Solarflex Shirts: Also good for trout ninjerin.

Fiberglass Rods – No, not the Eagle Claw fiberglass rod your grandpa gave you when told him you liked fishing.  Although paying homage to fiberglass rods of eras past; modern fiberglass rods have been built to be lighter and stronger while hearkening to simpler time before the internet and smartphones.  The Redington Butter Stick and Scott F2 fiberglass rods slow down line speed and present dry flies with a whisper.  They may not throw your line the full 90, but they will put a smile on anyone’s face when hooked into a 12″ high mountain cutthroat.  If summer is for dry flies, dry flies are great with fiberglass.


Scott F2 Fiberglass

SunscreenThis one is obvious.


Don’t get roasted.

Shimazaki Dry Shake Spray – Fly Floatant spray was new to me up until a year ago.  Shimazaki Dry Shake Spray makes quick work of taking a waterlogged dry fly and bringing it back to it’s high floating capabilities.

Dry Shake Spray

Dry Shake Spray to get them flies floating quick.

Sage Circa – It’s hard to say enough good things about this fly rod.  If the fiberglass rods above were any indicator of how I like to fish in the summer; then this should come as no surprise.  I like slow action fly rods  for the dog days of summer, casting Caddis and PMDs to rising trout.  The Sage Circa is my absolute favorite dry fly rod.  It is light, extremely accurate, and roll casts like no other one handed rod I have ever used.


The Sage Circa is a dry fly fishing gem of a rod.

Simms Vapor Boots – The Vapor Boots is not your traditional wading boot.  Built with hiking as well as wading in mind; these boots are light and work great with Simms Guard Socks for wet wading after a long trek from the parking lot.  When weight and foot comfort is important, these boots are a solid choice through the summer.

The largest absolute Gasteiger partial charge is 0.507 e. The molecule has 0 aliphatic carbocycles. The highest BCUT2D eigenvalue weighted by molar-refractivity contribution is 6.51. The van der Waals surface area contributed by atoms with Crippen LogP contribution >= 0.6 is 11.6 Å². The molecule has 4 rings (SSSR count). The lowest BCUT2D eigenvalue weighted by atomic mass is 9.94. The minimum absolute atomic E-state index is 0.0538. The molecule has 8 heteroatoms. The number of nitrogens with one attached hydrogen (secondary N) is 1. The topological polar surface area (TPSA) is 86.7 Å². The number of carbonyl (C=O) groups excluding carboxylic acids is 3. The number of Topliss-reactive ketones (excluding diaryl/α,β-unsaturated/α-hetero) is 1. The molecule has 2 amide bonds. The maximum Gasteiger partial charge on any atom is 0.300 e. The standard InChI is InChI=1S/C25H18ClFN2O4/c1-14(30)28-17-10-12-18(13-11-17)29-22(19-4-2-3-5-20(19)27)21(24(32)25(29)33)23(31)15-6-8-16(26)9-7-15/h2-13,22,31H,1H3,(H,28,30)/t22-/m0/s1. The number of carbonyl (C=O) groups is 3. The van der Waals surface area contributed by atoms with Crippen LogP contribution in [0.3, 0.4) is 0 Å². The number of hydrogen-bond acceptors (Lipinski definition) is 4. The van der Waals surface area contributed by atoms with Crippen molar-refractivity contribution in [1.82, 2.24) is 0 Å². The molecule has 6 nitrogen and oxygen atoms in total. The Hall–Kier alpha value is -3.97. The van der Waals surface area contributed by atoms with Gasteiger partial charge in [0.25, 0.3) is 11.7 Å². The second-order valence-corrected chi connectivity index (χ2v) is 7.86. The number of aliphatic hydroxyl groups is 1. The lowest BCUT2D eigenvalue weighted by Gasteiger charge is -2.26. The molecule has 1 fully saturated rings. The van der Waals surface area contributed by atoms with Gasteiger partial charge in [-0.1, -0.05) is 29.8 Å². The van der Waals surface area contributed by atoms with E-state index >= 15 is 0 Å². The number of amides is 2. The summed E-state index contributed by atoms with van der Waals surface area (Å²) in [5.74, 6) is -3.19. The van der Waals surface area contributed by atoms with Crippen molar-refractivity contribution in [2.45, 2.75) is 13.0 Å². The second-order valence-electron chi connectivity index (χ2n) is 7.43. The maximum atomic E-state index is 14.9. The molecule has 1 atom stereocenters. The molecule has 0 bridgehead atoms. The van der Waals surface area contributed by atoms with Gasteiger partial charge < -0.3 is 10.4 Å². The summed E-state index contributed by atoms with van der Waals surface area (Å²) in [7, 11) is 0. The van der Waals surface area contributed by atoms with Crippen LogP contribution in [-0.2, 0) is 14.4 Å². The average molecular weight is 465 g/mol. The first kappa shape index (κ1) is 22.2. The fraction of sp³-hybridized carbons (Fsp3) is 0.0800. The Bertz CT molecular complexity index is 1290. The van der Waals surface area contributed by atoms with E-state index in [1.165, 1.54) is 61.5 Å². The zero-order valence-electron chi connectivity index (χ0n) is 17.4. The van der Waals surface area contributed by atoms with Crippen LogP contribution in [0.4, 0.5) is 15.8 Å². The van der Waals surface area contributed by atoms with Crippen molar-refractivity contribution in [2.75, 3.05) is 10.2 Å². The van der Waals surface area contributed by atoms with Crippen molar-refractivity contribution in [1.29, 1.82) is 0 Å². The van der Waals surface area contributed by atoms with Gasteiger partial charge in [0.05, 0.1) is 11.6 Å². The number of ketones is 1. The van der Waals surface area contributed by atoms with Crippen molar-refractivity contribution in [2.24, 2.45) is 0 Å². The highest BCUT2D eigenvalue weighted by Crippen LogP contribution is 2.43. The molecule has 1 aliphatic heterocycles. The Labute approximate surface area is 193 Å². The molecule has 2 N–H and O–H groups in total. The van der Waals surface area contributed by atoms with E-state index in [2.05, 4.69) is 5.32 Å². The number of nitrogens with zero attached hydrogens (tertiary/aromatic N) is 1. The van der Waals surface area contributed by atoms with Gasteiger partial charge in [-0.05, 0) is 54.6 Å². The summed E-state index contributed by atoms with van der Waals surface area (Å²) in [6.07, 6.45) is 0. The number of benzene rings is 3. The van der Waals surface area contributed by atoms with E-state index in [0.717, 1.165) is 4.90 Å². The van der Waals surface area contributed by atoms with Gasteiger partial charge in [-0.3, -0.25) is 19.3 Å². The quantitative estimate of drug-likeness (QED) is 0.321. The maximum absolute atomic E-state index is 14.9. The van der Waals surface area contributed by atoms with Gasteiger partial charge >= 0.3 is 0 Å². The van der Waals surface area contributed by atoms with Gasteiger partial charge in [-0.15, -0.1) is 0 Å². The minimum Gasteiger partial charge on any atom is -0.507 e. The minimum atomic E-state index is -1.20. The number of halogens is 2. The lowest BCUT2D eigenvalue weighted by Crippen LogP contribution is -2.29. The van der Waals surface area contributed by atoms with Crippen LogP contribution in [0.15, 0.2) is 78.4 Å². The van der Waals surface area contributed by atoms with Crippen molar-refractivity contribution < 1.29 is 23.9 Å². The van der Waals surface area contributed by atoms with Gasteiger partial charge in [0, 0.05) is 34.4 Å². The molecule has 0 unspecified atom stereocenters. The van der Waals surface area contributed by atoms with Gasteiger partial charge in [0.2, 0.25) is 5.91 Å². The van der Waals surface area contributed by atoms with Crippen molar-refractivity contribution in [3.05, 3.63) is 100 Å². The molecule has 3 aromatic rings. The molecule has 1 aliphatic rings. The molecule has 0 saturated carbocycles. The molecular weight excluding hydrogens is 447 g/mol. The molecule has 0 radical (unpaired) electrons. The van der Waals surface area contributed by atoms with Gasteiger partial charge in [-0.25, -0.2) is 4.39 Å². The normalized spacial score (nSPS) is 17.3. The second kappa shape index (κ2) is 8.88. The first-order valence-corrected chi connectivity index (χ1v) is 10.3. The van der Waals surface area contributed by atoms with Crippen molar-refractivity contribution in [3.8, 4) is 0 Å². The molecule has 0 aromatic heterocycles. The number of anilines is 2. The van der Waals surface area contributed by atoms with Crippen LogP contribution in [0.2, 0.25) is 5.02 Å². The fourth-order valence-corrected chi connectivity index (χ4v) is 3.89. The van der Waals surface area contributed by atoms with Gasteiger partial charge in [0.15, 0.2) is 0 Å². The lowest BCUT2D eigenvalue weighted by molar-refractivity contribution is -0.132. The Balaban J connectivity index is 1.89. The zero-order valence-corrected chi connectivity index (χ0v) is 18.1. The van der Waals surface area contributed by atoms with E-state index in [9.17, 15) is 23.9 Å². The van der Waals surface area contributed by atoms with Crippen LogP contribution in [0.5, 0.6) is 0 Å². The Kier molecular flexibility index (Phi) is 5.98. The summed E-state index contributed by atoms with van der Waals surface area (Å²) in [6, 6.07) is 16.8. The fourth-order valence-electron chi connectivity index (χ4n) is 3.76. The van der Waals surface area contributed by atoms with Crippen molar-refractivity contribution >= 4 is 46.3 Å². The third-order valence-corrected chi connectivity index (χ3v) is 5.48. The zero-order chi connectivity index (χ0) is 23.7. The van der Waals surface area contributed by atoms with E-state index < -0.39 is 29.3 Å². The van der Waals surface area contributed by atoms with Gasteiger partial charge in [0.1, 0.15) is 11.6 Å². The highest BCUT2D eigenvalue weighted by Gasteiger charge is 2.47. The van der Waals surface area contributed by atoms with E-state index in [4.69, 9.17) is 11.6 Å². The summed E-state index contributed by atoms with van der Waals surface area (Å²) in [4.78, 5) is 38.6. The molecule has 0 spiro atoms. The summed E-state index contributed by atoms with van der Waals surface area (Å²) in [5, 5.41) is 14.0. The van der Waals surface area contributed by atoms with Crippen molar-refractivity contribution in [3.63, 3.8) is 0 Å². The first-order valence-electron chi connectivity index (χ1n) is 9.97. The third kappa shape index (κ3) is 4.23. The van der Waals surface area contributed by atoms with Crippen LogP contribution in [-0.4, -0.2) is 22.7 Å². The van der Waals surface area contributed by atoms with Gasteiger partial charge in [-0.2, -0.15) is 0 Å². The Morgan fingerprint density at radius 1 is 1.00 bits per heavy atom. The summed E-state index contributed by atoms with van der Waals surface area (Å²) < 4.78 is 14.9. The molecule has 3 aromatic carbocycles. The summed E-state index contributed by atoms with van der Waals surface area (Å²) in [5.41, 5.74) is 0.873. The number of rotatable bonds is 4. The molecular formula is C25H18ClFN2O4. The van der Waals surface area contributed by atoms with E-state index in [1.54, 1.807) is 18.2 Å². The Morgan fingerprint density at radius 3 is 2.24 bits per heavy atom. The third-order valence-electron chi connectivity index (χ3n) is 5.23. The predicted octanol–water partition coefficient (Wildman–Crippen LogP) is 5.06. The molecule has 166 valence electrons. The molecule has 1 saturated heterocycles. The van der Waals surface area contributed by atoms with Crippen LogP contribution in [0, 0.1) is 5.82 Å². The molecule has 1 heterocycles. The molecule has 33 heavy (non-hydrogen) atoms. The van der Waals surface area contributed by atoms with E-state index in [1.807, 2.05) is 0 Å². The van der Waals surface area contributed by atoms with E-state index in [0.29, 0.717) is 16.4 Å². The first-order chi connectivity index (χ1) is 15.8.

Simms Vapor Boot. Part hiking, part wading, all awesome.

Dry Flies – More than anything else, dry flies are the absolute hallmark of summer.  A small box full of dry flies is oftentimes the only thing you will need to carry when headed to a high mountain creek for a full day of exploring and trout stalking.

Open Dry Box

Dry fly fishing. Goes with summer like grilled hot dogs and watermelon.

Flask – While not a necessity, a flask full of a choice beverage can make a great summer day a little bit better.


A full flask of a favorite beverage can be priceless at the right time.

For me, these items help  focus on the hallmarks of Summer fly fishing: cool rivers on hot days, dry flies cast to rising fish, and spending time outside with good company.  Just make sure to get into that cool river quickly after trudging through any stagnant bogs.  You never know.

Andy McKinley
Andy manages Duranglers Flies and Supplies online store and web content. When he is not plugging away in the basement of Duranglers, he can be found in the shop talking weird flies, throwing spey casts for few fish, eating pizza, drinking coffee, painting, and raising a family in Southwest Colorado.

His fly fishing writings have been published on blogs such as the Daily Drake and Simms Wading Room.